It’s pretty simple, getting a cup of coffee in a café: You choose, you ask, you drink.Unless you’re an autistic person, like Carly Fleischmann, an 18-year-old Toronto student who is non-verbal.
Her world is filled with all sorts of audio input competing for her attention, along with sights and smells — filtering all this and making her wishes known to even family members can be a herculean task. So getting a cup of coffee is not always so simple.
To give a glimpse into Carly’s everyday world, and to show how something so simple for most of us can be so difficult for someone with autism, Carly’s father, Arthur Fleischmann and his Toronto ad company, John St., produced a video, in collaboration and with direct input from Carly — who communicates with her iPad and other technological devices — called Carly’s Café, and posted it on YouTube as well as the website, www.carlyscafe.com. The latter includes some footage from family home movies and starts with a poignant quote from Carly: “Autism has locked me inside a body I cannot control.”
The two-minute 19-second video just won the Silver Lion award in the cyber, public service category at Cannes Lions International Festival of Creativity, held in France. The annual event showcases and judges creativity in communications with 34,000 entrants this year from around the world submitting to various categories.
Last fall, Carly’s Café was used by the president of Poland to open his presentation at the UN Convention on the Rights of People with Disabilities.
Filmed in one day on a low budget of $7,500 at a downtown coffee shop, it features actors playing a father-type figure, a sister and someone with autism. Carly herself appears in the video. There’s also an interactive aspect.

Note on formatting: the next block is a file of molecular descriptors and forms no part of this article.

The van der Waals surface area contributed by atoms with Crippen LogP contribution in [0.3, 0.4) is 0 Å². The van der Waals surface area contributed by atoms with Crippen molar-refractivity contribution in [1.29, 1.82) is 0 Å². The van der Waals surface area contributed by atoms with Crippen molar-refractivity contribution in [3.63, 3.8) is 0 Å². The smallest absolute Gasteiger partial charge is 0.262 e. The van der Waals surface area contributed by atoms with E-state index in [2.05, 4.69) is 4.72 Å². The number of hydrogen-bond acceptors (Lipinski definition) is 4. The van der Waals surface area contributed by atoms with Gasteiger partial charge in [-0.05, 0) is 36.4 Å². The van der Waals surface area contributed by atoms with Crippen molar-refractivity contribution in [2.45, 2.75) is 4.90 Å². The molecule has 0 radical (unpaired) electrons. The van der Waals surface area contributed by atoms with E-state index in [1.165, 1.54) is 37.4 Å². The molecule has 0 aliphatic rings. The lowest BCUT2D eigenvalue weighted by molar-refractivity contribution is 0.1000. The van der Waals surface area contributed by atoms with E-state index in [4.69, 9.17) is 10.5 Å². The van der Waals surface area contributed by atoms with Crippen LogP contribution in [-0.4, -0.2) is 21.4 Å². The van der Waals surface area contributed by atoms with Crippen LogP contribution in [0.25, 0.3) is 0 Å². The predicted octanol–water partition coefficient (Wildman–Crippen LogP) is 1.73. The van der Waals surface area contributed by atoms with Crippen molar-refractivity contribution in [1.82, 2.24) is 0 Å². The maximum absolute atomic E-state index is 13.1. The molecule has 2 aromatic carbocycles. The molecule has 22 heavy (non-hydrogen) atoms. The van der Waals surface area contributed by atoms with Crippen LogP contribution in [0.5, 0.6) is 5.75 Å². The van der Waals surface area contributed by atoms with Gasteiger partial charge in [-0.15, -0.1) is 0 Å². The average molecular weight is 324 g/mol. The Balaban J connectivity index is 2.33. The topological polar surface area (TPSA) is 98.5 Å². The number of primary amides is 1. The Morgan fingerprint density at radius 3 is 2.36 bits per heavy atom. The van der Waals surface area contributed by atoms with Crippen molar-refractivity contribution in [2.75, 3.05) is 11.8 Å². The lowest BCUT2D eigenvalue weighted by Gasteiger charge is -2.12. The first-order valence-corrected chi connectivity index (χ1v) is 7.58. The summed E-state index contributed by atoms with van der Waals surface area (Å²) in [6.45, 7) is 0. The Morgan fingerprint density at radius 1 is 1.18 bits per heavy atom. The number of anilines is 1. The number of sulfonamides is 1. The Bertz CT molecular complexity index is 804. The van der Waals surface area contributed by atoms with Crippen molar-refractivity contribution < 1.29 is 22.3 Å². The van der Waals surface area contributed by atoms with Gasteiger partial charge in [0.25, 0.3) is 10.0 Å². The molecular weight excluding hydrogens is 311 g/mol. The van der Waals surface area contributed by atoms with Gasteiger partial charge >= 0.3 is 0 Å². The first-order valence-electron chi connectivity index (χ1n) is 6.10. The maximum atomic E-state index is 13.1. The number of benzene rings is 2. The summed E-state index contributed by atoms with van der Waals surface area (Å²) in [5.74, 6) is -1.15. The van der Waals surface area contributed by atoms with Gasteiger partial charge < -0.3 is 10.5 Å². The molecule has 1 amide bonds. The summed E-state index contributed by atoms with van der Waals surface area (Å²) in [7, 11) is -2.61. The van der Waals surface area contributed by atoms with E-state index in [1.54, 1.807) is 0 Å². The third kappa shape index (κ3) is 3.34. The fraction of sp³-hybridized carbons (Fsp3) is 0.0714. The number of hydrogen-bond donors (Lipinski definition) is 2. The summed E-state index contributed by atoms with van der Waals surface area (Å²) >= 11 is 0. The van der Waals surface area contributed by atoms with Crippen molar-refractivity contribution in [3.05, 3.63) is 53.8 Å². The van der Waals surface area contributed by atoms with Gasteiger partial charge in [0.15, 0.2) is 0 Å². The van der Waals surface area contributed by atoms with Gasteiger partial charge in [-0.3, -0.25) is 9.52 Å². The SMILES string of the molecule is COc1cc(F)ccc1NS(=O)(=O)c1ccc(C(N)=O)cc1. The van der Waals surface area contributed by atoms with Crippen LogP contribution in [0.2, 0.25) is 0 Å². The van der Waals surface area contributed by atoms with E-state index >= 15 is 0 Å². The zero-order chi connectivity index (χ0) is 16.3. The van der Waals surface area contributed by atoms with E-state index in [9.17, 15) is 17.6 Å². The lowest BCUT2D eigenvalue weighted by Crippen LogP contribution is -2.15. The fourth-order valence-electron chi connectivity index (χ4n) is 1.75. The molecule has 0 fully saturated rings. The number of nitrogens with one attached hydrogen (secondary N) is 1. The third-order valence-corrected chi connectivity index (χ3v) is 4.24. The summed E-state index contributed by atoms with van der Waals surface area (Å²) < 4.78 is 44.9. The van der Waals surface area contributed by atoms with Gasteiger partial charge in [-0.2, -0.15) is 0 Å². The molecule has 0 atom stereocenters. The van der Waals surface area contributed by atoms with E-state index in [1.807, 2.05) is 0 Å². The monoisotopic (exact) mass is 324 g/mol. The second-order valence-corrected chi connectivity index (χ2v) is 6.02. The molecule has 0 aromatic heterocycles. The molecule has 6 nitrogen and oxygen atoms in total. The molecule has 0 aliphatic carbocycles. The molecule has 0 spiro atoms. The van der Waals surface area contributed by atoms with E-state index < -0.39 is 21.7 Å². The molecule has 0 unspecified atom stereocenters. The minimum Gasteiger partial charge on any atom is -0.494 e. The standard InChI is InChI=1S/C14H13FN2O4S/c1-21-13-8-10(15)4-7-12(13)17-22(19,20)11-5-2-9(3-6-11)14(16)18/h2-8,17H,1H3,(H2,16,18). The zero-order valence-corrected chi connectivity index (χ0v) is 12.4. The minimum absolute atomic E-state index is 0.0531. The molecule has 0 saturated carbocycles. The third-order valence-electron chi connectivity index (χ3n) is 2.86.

“Through multiple embedded ‘zones’ people can move their mouse around the screen and feel the visual and auditory distraction that most of us could easily block out but which becomes an engulfing hindrance for people like Carly,” says Arthur Fleischmann.
In Carly’s case, when all this distraction is coupled with a lack of speech, “the frustration skyrockets,” he says.
On her Facebook page, where she has 97,000 followers, and where she posts regularly with her iPad, Carly wrote: “Oh my Gosh! Silver Silver Silver. TAKE THAT Ashton Kutcher!”
The video ties in with a 2012 book, Carly’s Voice, Breaking Through Autism, written by Arthur, with a chapter by Carly. Arthur was quite taken by Carly writing about how someone with autism can struggle with something as simple as having a conversation in a coffee shop.
It’s been a long road of discovery and achievement for Carly, who was diagnosed with autism at the age of 2. At the time, no one realized the great potential locked inside the child who could not speak.
But Carly, who had intensive behavioural and communication therapy throughout her childhood, surprised everyone by typing some words at age 10, to indicate a problem she was having at the time. That incredible breakthrough was just the start. She would go on to communicate eloquently with various technological devices, becoming adept at Facebook, Twitter, appearing on the Ellen DeGeneres Show, Larry King Live and others, to communicate about autism.
This fall, Carly is going to the University of Toronto, having enrolled in Victoria College’s Bachelor of Arts program which has a strong literary tradition. She wants to be a journalist. Carly’s mother, Tammy Starr, says U of T has gone out of its way to partner with us “to make this work.”
University will be yet another milestone for Carly who has long surpassed the low expectations doctors had long ago given to her parents — that she would never develop intellectually beyond the mental age of a small child.